By Tarek Fahmy
DUBAI (Reuters) - Some Europeans have extended their stay in Dubai this winter to avoid strict coronavirus lockdown at home and make the most of lighter restrictions to work, learn, dine out and relax by the pool.
Wary of the backlash some celebrities have faced for posting selfies on social media of poolside drinks and luxury hotels during the pandemic, they stress that what they are doing is as practical as it is pleasant.
Zane Scotland, a British professional golfer-turned-coach, arrived in Dubai for a six-day break with his wife and son.
With the six-year-old's school closed and online learning available, and plenty of golf courses in Dubai where professionals are looking to train, the family decided to remain until things improved back home.
"I would say nobody is going home, everybody has decided to stay on longer," the 38-year-old told Reuters on a golf course under the winter sun.
"You can do a lot and you can operate more freely being here ... So you know, the ones who can afford to be here, pretty much everyone has extended and ... taken that view of being constructive while being here."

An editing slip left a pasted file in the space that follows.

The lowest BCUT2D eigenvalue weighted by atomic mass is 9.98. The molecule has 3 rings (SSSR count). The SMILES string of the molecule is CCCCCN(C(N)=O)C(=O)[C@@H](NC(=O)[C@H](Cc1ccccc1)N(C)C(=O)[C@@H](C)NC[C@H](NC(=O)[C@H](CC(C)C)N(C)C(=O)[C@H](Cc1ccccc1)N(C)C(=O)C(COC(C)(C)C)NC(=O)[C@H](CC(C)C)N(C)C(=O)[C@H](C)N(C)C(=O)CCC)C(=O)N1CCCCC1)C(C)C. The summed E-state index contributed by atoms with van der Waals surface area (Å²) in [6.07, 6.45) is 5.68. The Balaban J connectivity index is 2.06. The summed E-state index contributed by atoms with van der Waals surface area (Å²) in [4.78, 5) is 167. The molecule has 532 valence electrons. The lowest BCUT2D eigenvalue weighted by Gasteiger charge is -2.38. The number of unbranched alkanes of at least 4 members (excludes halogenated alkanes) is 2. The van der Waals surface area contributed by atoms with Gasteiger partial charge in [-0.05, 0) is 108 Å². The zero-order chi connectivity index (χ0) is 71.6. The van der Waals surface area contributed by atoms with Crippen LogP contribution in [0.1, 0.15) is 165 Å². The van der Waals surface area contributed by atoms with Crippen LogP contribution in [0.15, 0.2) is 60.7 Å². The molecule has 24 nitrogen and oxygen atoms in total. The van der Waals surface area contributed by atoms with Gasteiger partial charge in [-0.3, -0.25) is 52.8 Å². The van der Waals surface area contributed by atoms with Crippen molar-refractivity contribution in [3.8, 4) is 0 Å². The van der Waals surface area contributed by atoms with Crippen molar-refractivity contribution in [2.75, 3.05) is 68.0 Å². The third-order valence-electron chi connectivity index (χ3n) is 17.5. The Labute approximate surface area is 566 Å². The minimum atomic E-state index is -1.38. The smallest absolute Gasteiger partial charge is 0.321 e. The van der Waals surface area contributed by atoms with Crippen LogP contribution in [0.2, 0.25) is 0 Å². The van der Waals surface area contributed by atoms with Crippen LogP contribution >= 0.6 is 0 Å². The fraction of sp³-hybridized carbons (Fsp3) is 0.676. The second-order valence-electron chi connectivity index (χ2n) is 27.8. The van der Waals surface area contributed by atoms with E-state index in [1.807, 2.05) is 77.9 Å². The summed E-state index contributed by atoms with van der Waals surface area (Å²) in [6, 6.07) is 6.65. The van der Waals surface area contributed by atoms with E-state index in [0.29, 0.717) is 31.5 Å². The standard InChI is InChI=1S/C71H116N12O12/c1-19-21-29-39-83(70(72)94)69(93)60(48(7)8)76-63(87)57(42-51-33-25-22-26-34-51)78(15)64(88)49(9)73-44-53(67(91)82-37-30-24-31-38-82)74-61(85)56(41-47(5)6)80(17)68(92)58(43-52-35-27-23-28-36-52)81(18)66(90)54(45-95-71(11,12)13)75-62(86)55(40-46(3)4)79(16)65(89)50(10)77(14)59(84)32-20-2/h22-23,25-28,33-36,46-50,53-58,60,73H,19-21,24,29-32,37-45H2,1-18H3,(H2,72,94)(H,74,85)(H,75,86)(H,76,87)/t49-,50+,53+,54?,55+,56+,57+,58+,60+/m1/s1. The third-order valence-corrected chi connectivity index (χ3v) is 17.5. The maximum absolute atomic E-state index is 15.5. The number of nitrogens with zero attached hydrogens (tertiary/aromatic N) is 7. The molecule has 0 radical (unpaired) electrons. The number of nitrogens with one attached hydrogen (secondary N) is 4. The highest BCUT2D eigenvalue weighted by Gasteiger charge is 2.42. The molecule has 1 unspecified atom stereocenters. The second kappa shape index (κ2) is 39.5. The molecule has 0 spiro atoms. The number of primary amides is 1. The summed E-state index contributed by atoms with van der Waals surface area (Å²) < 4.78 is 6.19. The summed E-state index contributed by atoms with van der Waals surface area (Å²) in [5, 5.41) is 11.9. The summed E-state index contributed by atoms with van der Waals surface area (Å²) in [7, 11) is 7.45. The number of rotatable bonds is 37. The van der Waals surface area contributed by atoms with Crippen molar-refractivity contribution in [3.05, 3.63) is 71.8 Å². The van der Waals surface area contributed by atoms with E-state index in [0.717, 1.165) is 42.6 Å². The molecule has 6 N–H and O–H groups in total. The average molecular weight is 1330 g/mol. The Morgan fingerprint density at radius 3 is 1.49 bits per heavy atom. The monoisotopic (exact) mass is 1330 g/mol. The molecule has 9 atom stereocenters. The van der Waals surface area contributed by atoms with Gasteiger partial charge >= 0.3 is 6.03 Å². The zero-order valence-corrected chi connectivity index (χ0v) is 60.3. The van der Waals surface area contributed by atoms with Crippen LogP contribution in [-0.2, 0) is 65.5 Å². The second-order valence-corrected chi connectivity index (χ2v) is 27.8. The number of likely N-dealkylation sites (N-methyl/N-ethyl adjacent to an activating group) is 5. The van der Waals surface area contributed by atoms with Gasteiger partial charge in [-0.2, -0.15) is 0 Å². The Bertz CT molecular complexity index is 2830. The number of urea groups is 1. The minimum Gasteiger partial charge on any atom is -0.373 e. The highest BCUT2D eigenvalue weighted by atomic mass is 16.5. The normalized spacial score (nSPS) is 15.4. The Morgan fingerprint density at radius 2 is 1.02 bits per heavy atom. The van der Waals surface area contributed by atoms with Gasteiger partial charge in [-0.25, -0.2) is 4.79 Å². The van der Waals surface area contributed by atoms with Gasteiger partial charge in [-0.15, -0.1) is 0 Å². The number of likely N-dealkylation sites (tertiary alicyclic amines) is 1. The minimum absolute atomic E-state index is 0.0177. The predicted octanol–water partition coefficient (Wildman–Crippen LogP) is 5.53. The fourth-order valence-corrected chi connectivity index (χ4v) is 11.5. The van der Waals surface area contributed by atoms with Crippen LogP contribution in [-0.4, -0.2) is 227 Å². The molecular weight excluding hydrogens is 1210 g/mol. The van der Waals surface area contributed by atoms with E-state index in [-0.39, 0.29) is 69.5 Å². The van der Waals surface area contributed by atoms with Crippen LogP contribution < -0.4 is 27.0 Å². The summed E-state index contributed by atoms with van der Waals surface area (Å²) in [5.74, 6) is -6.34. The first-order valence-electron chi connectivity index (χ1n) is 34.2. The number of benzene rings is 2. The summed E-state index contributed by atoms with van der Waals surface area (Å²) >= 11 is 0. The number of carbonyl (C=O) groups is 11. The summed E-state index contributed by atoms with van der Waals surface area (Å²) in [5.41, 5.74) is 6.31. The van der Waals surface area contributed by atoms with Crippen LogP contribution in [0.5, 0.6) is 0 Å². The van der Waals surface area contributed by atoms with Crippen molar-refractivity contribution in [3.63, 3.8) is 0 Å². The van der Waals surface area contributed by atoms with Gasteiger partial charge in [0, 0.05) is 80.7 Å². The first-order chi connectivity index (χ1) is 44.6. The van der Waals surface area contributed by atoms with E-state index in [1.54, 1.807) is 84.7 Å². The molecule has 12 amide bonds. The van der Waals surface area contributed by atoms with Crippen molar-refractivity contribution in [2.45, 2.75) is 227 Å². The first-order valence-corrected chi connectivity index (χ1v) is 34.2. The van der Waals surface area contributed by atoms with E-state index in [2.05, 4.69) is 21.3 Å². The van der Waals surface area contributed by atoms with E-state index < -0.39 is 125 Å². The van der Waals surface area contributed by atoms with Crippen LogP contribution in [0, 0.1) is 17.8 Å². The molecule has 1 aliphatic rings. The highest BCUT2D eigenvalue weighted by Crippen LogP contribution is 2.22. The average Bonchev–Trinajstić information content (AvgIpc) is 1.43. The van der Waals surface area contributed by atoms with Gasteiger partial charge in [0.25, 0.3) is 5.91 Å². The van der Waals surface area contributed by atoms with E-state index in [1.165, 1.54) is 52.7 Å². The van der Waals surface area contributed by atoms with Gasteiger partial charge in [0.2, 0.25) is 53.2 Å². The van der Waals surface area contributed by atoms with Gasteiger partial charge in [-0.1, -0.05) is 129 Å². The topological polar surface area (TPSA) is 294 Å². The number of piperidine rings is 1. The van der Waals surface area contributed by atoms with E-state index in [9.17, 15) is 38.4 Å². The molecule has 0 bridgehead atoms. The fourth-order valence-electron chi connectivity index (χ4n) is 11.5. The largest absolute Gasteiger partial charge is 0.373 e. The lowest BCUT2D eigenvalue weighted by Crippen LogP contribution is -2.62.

Dubai is one of the few destinations open to international travel since July.
It has had to tighten rules, however, amid a sharp rise in coronavirus cases across the United Arab Emirates. Daily infections tripled over the past month to hit a record 3,966 on Jan. 28 in the UAE.
Along with mandatory mask-wearing in public and social distancing, Dubai has further restricted capacity at restaurants and social gatherings and banned live entertainment.
Some countries, including Britain, have halted direct flights from the UAE, which includes Dubai.
Scotland said he was careful what he posted online.
"I'm posting about the work that I'm doing. You do have to be mindful, because there are people in a really difficult situation. We haven't had any backlash. I'd like to think it's because we're being respectful and doing what we normally do."
For Italian venture capitalist Paolo Pio, who is single and normally lives in London, Dubai is an ideal alternative.
"The privilege I have is that I can work remotely," he said in his hotel's co-working space.
"If I live on my own in a London apartment for this entire time and I don't see anybody, I certainly will suffer mentally and it certainly would be very unproductive, right? So, I chose to be in the place that allows me to be the most productive."
(Writing by Mike Collett-White; Editing by Janet Lawrence)